1763 – London - 1804
George Morland was one of the most popular artists of the eighteenth century. He was born in London in 1763, the son of the artist and art dealer Henry Robert Morland and his wife Jenny Lacam, herself an amateur artist. Morland Snr had owned a house at 47 Leicester Fields which he sold to Joshua Reynolds, but by the time of George’s birth had suffered bankruptcy. Precociously talented, ‘Master George Morland’ exhibited sketches at the Royal Academy in 1773, when he was ten. He was apprenticed to his father from 1777 to 1784, studying anatomy and making copies of the work of seventeenth century Dutch masters, some of which his father passed off to clients as originals.
Freed from the strict supervision of his father, Morland embarked on the dissolute lifestyle that dogged his career and made him such good copy for early biographers. He never, however, lost his work ethic, and was extremely prolific. In 1785 he travelled to France with a Mrs Hill, who had employed him to paint portraits. Returning to London, the following year Morland married the sister of the engraver William Ward, who was his landlord. Morland collaborated with Ward for most of his career, his compositions reaching a wide public through prints. Between 1786 and 1790 he forged a reputation as a painter of moralizing and domestic genre subjects: his most popular series was Laetitia, or, a harlot’s progress, 1786 (engraved 1789), which has a sentimental, happy ending, in keeping with the sensibility of the late eighteenth century.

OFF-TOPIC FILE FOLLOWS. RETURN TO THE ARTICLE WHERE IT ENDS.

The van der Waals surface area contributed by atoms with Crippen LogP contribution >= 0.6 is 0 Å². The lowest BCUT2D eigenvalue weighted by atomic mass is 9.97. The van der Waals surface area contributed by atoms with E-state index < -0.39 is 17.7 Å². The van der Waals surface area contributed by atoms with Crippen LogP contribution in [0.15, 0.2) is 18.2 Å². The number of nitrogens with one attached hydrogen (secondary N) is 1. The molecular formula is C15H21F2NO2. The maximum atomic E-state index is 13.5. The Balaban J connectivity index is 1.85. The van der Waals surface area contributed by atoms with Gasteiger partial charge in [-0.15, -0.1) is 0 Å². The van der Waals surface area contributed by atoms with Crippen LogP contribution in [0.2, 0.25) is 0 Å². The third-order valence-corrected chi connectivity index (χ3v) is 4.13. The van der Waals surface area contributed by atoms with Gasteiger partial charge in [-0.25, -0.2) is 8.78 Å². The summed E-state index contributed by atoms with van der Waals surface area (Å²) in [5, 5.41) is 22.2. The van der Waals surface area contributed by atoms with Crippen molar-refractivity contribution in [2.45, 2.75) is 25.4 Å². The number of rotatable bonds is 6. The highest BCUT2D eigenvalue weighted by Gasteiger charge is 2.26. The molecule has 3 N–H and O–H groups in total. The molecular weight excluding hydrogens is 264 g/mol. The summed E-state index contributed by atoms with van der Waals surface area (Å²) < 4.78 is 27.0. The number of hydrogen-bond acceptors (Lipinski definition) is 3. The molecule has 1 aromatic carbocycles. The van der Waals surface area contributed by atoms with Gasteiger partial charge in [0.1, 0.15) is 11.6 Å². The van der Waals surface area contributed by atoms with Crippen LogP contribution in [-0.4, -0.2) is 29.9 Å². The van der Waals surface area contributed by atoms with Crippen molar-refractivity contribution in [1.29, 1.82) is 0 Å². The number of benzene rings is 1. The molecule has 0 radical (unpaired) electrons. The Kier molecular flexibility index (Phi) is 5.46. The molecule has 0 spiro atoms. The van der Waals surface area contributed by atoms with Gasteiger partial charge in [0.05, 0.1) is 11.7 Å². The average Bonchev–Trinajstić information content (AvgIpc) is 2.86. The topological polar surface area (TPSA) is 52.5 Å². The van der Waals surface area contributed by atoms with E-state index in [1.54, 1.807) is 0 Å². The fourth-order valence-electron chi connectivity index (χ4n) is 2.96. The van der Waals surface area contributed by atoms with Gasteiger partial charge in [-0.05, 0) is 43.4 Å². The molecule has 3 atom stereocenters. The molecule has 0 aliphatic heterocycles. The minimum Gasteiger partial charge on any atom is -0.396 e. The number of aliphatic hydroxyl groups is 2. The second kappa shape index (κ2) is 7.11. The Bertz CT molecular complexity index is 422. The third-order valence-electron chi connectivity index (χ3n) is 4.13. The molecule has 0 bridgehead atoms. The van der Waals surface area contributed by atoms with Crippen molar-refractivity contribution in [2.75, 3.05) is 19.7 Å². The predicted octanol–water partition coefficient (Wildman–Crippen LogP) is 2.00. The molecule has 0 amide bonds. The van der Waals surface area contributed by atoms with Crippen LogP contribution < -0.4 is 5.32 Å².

After 1790 Morland moved to the rural village of Paddington, just north of London, and focussed on rustic genre scenes featuring the drovers who frequented the White Lion Inn opposite his house. His style became less linear, with stronger colours and more painterly handling. In the first half of the 1790s Morland was at the height of his career, exhibiting the monumental Inside of a stable (Tate Britain) to great critical acclaim at the Royal Academy in 1791. Morland’s farmyards, cottage scenes, country alehouses and gypsy subjects appealed to picturesque taste and are peopled by authentic-looking characters observed from the artist’s own enjoyment of low-life society. Several visits to the Isle of Wight from 1790 inspired Morland to add shipwrecks and smugglers to his repertoire, for example in Coast scene with smugglers, 1790 (Philadelphia Museum of Art).
Morland did not court many patrons, but sold most of his output to dealers or print publishers such as John Raphael Smith; over 250 engravings after his work were published in his lifetime. From circa 1795 his work declined in quality, as he sunk into alcoholism and debt, moving constantly to avoid creditors and fleeing temporarily to the Isle of Wight in 1799. George Morland died in a spunging house (a bailiff’s lodging house) in Eyre Street Hill, Clerkenwell, in 1804.
The work of George Morland is represented in Tate Britain, London; the Wallace Collection, London; the Fitzwilliam Museum, Cambridge; the Castle Museum, Nottingham; the Metropolitan Museum of Art, New York; Philadelphia Museum of Art; the Art Institute of Chicago and the National Gallery of Art, Washington DC.